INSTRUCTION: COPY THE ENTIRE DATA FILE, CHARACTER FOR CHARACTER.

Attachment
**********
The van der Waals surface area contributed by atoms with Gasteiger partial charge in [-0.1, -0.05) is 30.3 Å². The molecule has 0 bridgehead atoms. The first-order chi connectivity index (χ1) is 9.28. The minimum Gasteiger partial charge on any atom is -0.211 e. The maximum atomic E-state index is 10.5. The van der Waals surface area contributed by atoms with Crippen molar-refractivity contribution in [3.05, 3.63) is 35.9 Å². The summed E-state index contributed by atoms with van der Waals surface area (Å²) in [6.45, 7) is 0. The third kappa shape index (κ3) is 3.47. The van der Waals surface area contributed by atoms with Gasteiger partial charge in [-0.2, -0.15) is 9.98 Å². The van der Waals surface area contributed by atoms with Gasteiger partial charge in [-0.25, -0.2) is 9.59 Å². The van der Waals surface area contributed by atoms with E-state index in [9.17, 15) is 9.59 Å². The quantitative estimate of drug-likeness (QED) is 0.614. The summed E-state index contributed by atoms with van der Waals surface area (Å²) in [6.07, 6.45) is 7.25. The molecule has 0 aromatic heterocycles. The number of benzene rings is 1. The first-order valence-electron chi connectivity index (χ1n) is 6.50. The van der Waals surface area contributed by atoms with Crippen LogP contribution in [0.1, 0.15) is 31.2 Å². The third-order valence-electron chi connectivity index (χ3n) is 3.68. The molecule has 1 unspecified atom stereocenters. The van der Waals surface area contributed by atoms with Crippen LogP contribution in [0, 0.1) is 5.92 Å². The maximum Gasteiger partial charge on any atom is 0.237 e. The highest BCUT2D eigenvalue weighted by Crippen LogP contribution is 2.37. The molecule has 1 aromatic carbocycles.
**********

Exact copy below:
The van der Waals surface area contributed by atoms with Gasteiger partial charge in [-0.1, -0.05) is 30.3 Å². The molecule has 0 bridgehead atoms. The first-order chi connectivity index (χ1) is 9.28. The minimum Gasteiger partial charge on any atom is -0.211 e. The maximum atomic E-state index is 10.5. The van der Waals surface area contributed by atoms with Crippen molar-refractivity contribution in [3.05, 3.63) is 35.9 Å². The summed E-state index contributed by atoms with van der Waals surface area (Å²) in [6.45, 7) is 0. The third kappa shape index (κ3) is 3.47. The van der Waals surface area contributed by atoms with Gasteiger partial charge in [-0.2, -0.15) is 9.98 Å². The van der Waals surface area contributed by atoms with Gasteiger partial charge in [-0.25, -0.2) is 9.59 Å². The van der Waals surface area contributed by atoms with E-state index in [9.17, 15) is 9.59 Å². The quantitative estimate of drug-likeness (QED) is 0.614. The summed E-state index contributed by atoms with van der Waals surface area (Å²) in [6.07, 6.45) is 7.25. The molecule has 0 aromatic heterocycles. The number of benzene rings is 1. The first-order valence-electron chi connectivity index (χ1n) is 6.50. The van der Waals surface area contributed by atoms with Crippen LogP contribution in [0.1, 0.15) is 31.2 Å². The third-order valence-electron chi connectivity index (χ3n) is 3.68. The molecule has 1 unspecified atom stereocenters. The van der Waals surface area contributed by atoms with Crippen LogP contribution in [0, 0.1) is 5.92 Å². The maximum Gasteiger partial charge on any atom is 0.237 e. The highest BCUT2D eigenvalue weighted by Crippen LogP contribution is 2.37. The molecule has 1 aromatic carbocycles.